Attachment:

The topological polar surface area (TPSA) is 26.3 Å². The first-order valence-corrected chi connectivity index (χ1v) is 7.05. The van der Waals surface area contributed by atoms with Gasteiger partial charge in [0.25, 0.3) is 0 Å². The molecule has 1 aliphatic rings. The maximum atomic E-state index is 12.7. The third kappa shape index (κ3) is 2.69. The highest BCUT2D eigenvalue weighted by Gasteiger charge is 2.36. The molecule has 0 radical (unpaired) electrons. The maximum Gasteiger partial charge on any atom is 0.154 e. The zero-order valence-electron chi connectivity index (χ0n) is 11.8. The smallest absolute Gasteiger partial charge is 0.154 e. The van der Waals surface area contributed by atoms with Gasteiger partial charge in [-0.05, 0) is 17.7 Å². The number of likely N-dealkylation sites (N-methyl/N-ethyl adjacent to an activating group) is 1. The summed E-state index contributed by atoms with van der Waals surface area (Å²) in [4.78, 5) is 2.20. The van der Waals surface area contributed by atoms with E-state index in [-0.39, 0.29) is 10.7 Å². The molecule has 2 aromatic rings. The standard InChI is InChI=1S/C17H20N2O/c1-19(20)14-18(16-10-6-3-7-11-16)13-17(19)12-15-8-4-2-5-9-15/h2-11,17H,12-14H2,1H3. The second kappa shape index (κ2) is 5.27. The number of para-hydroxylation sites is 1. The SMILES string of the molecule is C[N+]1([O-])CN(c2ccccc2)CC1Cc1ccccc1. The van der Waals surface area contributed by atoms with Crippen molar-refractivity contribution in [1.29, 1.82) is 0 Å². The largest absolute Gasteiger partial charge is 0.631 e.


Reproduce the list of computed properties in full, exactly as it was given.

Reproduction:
The topological polar surface area (TPSA) is 26.3 Å². The first-order valence-corrected chi connectivity index (χ1v) is 7.05. The van der Waals surface area contributed by atoms with Gasteiger partial charge in [0.25, 0.3) is 0 Å². The molecule has 1 aliphatic rings. The maximum atomic E-state index is 12.7. The third kappa shape index (κ3) is 2.69. The highest BCUT2D eigenvalue weighted by Gasteiger charge is 2.36. The molecule has 0 radical (unpaired) electrons. The maximum Gasteiger partial charge on any atom is 0.154 e. The zero-order valence-electron chi connectivity index (χ0n) is 11.8. The smallest absolute Gasteiger partial charge is 0.154 e. The van der Waals surface area contributed by atoms with Gasteiger partial charge in [-0.05, 0) is 17.7 Å². The number of likely N-dealkylation sites (N-methyl/N-ethyl adjacent to an activating group) is 1. The summed E-state index contributed by atoms with van der Waals surface area (Å²) in [4.78, 5) is 2.20. The van der Waals surface area contributed by atoms with E-state index in [-0.39, 0.29) is 10.7 Å². The molecule has 2 aromatic rings. The standard InChI is InChI=1S/C17H20N2O/c1-19(20)14-18(16-10-6-3-7-11-16)13-17(19)12-15-8-4-2-5-9-15/h2-11,17H,12-14H2,1H3. The second kappa shape index (κ2) is 5.27. The number of para-hydroxylation sites is 1. The SMILES string of the molecule is C[N+]1([O-])CN(c2ccccc2)CC1Cc1ccccc1. The van der Waals surface area contributed by atoms with Crippen molar-refractivity contribution in [1.29, 1.82) is 0 Å². The largest absolute Gasteiger partial charge is 0.631 e.